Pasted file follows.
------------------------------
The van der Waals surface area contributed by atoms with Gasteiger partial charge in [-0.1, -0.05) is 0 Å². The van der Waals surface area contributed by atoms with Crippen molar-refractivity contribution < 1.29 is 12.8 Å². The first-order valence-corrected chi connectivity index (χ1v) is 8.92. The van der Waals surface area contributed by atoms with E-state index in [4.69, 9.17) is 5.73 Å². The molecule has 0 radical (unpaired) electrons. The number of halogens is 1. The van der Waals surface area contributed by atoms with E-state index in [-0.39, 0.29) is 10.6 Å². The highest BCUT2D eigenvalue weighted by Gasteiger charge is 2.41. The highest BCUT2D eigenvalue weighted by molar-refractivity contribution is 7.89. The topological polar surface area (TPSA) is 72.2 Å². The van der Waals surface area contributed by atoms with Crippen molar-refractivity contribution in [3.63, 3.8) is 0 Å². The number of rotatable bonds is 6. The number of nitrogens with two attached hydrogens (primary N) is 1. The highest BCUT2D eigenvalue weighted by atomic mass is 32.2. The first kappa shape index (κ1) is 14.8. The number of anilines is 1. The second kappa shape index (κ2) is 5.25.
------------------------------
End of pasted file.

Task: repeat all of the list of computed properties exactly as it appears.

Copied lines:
The van der Waals surface area contributed by atoms with Gasteiger partial charge in [-0.1, -0.05) is 0 Å². The van der Waals surface area contributed by atoms with Crippen molar-refractivity contribution < 1.29 is 12.8 Å². The first-order valence-corrected chi connectivity index (χ1v) is 8.92. The van der Waals surface area contributed by atoms with E-state index in [4.69, 9.17) is 5.73 Å². The molecule has 0 radical (unpaired) electrons. The number of halogens is 1. The van der Waals surface area contributed by atoms with E-state index in [-0.39, 0.29) is 10.6 Å². The highest BCUT2D eigenvalue weighted by Gasteiger charge is 2.41. The highest BCUT2D eigenvalue weighted by molar-refractivity contribution is 7.89. The topological polar surface area (TPSA) is 72.2 Å². The van der Waals surface area contributed by atoms with Crippen molar-refractivity contribution in [3.63, 3.8) is 0 Å². The number of rotatable bonds is 6. The number of nitrogens with two attached hydrogens (primary N) is 1. The highest BCUT2D eigenvalue weighted by atomic mass is 32.2. The first kappa shape index (κ1) is 14.8. The number of anilines is 1. The second kappa shape index (κ2) is 5.25.